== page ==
If we could redo the 2015 NBA Draft, where would Terry Rozier be picked?
Cassoli: I’m tempted to say he’d wind up right where he did the first time around. Boston’s front office clearly valued Rozier more highly than most teams throughout the league, and I think the satisfaction of being able to shove it in people’s faces that Ainge was right about him has warped our perception of just how good Rozier has gotten. I don’t want to come off as overly critical here. Rozier has improved a ton since his rookie year and deserves a world of credit for it, but he still can’t finish at the rim, and he isn’t a particularly deft facilitator. He’s shot the ball well enough from three and is a good enough defender that I think there’s a case for him going in the top ten of our hypothetical redraft, but much earlier than that feels like a stretch.
Terry Rozier's production the past six games since Kyrie Irving’s knee soreness forced him to seek surgery:
— Chris Forsberg (@ESPNForsberg) March 26, 2018
Prescott: Is Terry Rozier better than Kyrie Irving? Was the next Michael Jordan really right under our noses the entire time? With all kidding aside, it’s clear that Rozier is a starting level point guard in this league. Rozier would certainly pass busts like Jahlil Okafor, Mario Hezonja and Cameron Payne in any redraft. With Emmanual Mudiay and D’Angelo Russell – two point guards taken above Rozier in the draft – struggling to find any sort of consistency, it wouldn’t be too far to imagine Rozier as the best lead guard from this draft. Redo the 2015 draft and Rozier nestles in between picks 8-through-10.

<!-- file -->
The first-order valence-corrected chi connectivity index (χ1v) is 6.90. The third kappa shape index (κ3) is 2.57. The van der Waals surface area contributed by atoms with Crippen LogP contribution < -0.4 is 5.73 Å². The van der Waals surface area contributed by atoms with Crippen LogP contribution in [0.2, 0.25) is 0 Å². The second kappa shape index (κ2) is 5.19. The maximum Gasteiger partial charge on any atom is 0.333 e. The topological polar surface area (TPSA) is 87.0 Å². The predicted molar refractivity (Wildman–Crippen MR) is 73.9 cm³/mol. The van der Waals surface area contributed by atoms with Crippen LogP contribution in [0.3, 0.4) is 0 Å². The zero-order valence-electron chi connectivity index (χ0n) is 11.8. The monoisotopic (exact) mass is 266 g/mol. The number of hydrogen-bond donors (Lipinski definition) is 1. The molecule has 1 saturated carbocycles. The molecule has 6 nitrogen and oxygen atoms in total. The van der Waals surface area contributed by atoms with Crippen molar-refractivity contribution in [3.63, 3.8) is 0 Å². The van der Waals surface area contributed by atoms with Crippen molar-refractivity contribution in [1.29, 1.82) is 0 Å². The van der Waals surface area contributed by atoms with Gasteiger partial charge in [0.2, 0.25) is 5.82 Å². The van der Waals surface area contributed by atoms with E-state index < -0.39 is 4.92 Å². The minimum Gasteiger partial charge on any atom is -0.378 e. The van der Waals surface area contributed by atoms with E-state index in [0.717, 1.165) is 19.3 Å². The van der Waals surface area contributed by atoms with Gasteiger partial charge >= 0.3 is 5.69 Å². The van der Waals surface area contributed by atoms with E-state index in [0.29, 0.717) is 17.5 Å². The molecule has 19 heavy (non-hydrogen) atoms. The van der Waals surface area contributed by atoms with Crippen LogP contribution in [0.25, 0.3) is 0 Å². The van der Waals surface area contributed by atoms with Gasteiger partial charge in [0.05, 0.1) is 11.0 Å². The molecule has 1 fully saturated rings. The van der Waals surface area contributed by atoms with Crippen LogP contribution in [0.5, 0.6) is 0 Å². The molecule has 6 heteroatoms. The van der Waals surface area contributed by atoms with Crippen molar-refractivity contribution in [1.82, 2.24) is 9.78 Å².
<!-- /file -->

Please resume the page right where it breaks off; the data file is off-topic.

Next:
Poarch: Point guard has not necessarily proven to be a position of strength for the 2015 Draft, and given what we’ve seen from him this season, I think Rozier would have a case for the top ten in a redraft. You’d have to imagine a team like Denver would be much happier with Rozier at pick seven than they were with Emmanuel Mudiay. Another interesting conversation is where Rozier ranks compared to Toronto’s Delon Wright and Minnesota’s Tyus Jones, both of whom are enjoying similar breakout years. All three look to be better players at the moment than the first three point guards off the board at the time – D’Angelo Russell, Mudiay, and Cameron Payne – and would certainly see a solid jump in draft position.
With a 3-6 week timeline now for Kyrie Irving to return, is that better, worse or about what you expected?
Cassoli: The difference between three weeks and six weeks is substantial. Double some might say. Answering this question without knowing exactly when and in what condition Kyrie will return is tough, but broadly speaking I would say the following. As compared to my expectations from the moment Irving joined the team, having any surgery is far worse than would have been hoped for from a health perspective. However, as compared to other knee surgeries, 3-6 weeks of recovery seems like a preferable outcome. The Celtics have endured enough injuries this year that their window for meaningful contention has been pushed back. As long as Irving’s knee doesn’t cause problems into next year’s campaign, Boston should be happy about the surgery, even if it means he misses the entirety of the playoffs.
Prescott: It’s obviously still far from over – we need to see Kyrie back out on the court before passing judgement – but this latest surgery seems to be encouraging. Given the injuries this season for the Green-and-White, a 3-to-6 week prognosis is a walk in the park.
Poarch: I’d hope his return is closer to three weeks than it is to six, but overall, this is about what I expected. It’s unfortunate that Kyrie isn’t with the team for this late push to steal the top seed from Toronto, but his long-term outlook is far more important to the franchise than slim odds at improving playoff seeding. By all accounts, Kyrie’s knee looks good structurally and he should be able to make it back at some point in the playoffs. That’s good enough for me.